“I think it had to do with Pink Floyd – a few years ago they did their 40th anniversary version of Dark Side of the Moon and I was thinking, ‘It might be good to do something like that, look back at my old stuff.’”
Toby Marks, better known under the name of his long-running electronic project Banco de Gaia, is talking about his recent series of reissues of his earliest work. Last year’s re-release of 1994’s Maya was the first, but this year saw the 20th anniversary of his most famous early record, Last Train to Lhasa. Originally released in one-, two- and three-CD editions, the re-release is a full-to-the-brim four CDs’ worth, containing all the tracks from the original release, some in longer edits, plus some bonuses and a slew of new remixes from other artists.
Marks is a quick, thoughtful conversationalist, and it’s easy for him to reflect deeply about the scene that brought him to wider attention. He specifically singles out the experience of the London club Megadog, along with the spinoff Planet Dog label which he was signed to, as a crucially unique experience that helped encourage him and others.
“A lot of London clubs then were elite, exclusionary,” asserts Marks. “Megadog was a space where so many different tribes and subcultures could come together: young kids, old hippies, ravers. There was a spirit of exploration and of learning from each other musically.”
“I wanted to call attention to the realities in Lhasa and what had happened.”
Working with regular collaborator Andy Guthrie (“He and I would get in the studio and just jam to create songs”), Marks created in Last Train an album that still stands for many as a high point of any number of intersecting approaches, from moody 70s experimentation to churning beat-driven explorations combined with a variety of samples sourced from around the world, all within the context of the first few years of techno’s big impact throughout the UK.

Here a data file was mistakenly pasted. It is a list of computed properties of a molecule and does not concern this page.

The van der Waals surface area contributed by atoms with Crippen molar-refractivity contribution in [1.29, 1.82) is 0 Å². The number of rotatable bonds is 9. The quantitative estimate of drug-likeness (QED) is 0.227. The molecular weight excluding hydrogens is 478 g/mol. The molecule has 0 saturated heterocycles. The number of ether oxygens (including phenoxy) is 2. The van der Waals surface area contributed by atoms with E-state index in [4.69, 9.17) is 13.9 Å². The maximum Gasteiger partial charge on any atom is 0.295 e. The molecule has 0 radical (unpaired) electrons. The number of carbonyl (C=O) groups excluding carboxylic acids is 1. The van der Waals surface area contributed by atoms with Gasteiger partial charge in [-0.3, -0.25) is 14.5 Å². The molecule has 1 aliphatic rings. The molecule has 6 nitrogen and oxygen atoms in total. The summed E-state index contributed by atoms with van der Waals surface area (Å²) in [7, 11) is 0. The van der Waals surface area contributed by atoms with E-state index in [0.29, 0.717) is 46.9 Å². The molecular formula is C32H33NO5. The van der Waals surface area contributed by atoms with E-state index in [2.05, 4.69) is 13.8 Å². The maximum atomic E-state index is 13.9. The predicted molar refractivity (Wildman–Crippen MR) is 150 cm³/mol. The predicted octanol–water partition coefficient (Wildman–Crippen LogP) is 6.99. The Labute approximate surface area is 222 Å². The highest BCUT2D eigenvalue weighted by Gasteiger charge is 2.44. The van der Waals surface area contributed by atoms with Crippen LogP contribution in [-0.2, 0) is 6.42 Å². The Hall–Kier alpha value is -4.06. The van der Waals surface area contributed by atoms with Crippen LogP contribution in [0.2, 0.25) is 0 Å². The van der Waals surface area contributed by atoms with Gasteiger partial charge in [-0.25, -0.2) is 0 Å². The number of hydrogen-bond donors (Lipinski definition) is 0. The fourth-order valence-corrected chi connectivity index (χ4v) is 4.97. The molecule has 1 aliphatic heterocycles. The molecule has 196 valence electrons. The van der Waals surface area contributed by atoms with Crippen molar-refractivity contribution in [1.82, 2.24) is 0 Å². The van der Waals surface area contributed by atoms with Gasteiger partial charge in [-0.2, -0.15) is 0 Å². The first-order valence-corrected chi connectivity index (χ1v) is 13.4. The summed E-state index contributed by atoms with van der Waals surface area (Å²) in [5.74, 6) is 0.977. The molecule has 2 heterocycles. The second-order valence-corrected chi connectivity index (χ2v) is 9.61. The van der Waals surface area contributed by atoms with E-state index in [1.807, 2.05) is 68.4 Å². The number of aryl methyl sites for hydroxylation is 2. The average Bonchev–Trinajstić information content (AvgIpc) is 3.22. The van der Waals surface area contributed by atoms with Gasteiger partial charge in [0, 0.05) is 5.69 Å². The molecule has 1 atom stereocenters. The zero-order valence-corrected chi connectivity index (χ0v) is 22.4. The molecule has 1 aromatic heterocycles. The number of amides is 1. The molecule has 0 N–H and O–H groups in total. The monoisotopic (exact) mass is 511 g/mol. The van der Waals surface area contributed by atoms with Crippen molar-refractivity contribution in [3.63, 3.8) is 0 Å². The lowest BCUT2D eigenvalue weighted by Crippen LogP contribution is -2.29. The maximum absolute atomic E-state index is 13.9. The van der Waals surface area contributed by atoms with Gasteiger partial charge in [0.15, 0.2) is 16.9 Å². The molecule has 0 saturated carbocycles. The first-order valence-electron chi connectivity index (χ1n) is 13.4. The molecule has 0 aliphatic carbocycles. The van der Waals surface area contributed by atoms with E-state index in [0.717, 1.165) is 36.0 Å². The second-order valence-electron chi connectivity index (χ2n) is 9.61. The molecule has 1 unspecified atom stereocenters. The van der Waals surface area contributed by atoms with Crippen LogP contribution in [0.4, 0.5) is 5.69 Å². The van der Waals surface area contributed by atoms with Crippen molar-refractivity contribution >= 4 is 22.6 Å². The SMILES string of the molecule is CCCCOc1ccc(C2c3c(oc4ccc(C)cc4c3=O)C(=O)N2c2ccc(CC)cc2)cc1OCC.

The lengthy title track was an experience of the imagination, he says. “I hadn’t been to Lhasa – and still have never been! When I was younger, I would do a lot of reading about spirituality, beliefs, which is how I learned about Lhasa and Tibet. To my mind it seemed like this almost unspoiled place — you would read these descriptions from Europeans who had to sneak past the borders to get there, disguised as pilgrims, because it was a closed society for so long. Then later I learned more about the current political situation, how the Chinese government had invaded and occupied Tibet, fully taken it over. That was honestly a shock to learn. So in making Last Train to Lhasa I wanted to call attention to the realities there and what had happened.”
Given the relative compactness of many live setups these days, Marks’ memory of his own setup back in the 90s is a reminder that live electronic music was still very much an on-the-fly experience – and not everything worked out as planned:
“I bought my first laptop, an old Mac, god knows what it was! A little grey plastic thing, cost me a fortune. That was basically the sequencer live on stage. Then I had two samplers, half a dozen keyboards, a load of reverb, delay and effects units, all of this MIDI wired up together through a mixing desk, then out to the desk to be mixed by the engineer. The potential for things to go wrong was pretty huge. There were so many leads involved, any one of which could not be in right or could choose that night to break. It’s amazing the whole thing actually worked! But it was basically taking a recording studio on the stage.
“The first gig I did for Last Train to Lhasa was just outside London and was intended to be a tester, because the second gig I had was at Brixton Academy, which is 5,000 people. High profile show, the launch gig for the album, so it had to work. So I did the gig the night before in this little club and it all worked perfectly. I’d spent months in the studio setting up the system, troubleshooting everything, getting the sequencer to work properly, getting the computer to be reliable. and it all worked fine. So I was like, great! Yes, this works.